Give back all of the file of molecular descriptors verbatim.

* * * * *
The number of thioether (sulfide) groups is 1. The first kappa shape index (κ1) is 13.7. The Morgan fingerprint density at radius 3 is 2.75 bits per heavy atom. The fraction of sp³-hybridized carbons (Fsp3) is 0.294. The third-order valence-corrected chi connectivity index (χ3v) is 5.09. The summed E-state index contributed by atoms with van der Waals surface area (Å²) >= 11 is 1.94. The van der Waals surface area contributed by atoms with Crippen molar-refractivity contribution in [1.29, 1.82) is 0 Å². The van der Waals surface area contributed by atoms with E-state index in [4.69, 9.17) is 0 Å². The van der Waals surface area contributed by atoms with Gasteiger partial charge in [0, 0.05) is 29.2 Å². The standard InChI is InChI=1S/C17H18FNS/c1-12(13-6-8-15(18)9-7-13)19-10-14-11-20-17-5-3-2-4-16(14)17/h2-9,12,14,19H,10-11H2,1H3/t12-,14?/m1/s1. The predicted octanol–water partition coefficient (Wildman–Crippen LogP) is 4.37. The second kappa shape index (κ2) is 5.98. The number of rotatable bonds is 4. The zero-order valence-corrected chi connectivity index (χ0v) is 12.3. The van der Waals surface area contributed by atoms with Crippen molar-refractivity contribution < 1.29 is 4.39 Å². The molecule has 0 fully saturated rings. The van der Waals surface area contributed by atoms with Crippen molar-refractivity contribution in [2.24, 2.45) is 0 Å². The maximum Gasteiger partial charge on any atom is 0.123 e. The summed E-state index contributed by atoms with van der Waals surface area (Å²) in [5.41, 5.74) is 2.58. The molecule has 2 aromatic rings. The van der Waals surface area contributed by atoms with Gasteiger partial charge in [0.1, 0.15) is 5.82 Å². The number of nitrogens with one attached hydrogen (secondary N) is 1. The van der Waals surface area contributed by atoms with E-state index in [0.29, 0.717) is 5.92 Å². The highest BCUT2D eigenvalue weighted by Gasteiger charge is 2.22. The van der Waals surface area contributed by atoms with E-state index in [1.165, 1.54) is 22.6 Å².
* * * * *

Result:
The number of thioether (sulfide) groups is 1. The first kappa shape index (κ1) is 13.7. The Morgan fingerprint density at radius 3 is 2.75 bits per heavy atom. The fraction of sp³-hybridized carbons (Fsp3) is 0.294. The third-order valence-corrected chi connectivity index (χ3v) is 5.09. The summed E-state index contributed by atoms with van der Waals surface area (Å²) >= 11 is 1.94. The van der Waals surface area contributed by atoms with Crippen molar-refractivity contribution in [1.29, 1.82) is 0 Å². The van der Waals surface area contributed by atoms with E-state index in [4.69, 9.17) is 0 Å². The van der Waals surface area contributed by atoms with Gasteiger partial charge in [0, 0.05) is 29.2 Å². The standard InChI is InChI=1S/C17H18FNS/c1-12(13-6-8-15(18)9-7-13)19-10-14-11-20-17-5-3-2-4-16(14)17/h2-9,12,14,19H,10-11H2,1H3/t12-,14?/m1/s1. The predicted octanol–water partition coefficient (Wildman–Crippen LogP) is 4.37. The second kappa shape index (κ2) is 5.98. The number of rotatable bonds is 4. The zero-order valence-corrected chi connectivity index (χ0v) is 12.3. The van der Waals surface area contributed by atoms with Crippen molar-refractivity contribution < 1.29 is 4.39 Å². The molecule has 0 fully saturated rings. The van der Waals surface area contributed by atoms with Crippen molar-refractivity contribution in [2.24, 2.45) is 0 Å². The maximum Gasteiger partial charge on any atom is 0.123 e. The summed E-state index contributed by atoms with van der Waals surface area (Å²) in [5.41, 5.74) is 2.58. The molecule has 2 aromatic rings. The van der Waals surface area contributed by atoms with Gasteiger partial charge in [0.1, 0.15) is 5.82 Å². The number of nitrogens with one attached hydrogen (secondary N) is 1. The van der Waals surface area contributed by atoms with E-state index in [0.29, 0.717) is 5.92 Å². The highest BCUT2D eigenvalue weighted by Gasteiger charge is 2.22. The van der Waals surface area contributed by atoms with E-state index in [1.165, 1.54) is 22.6 Å².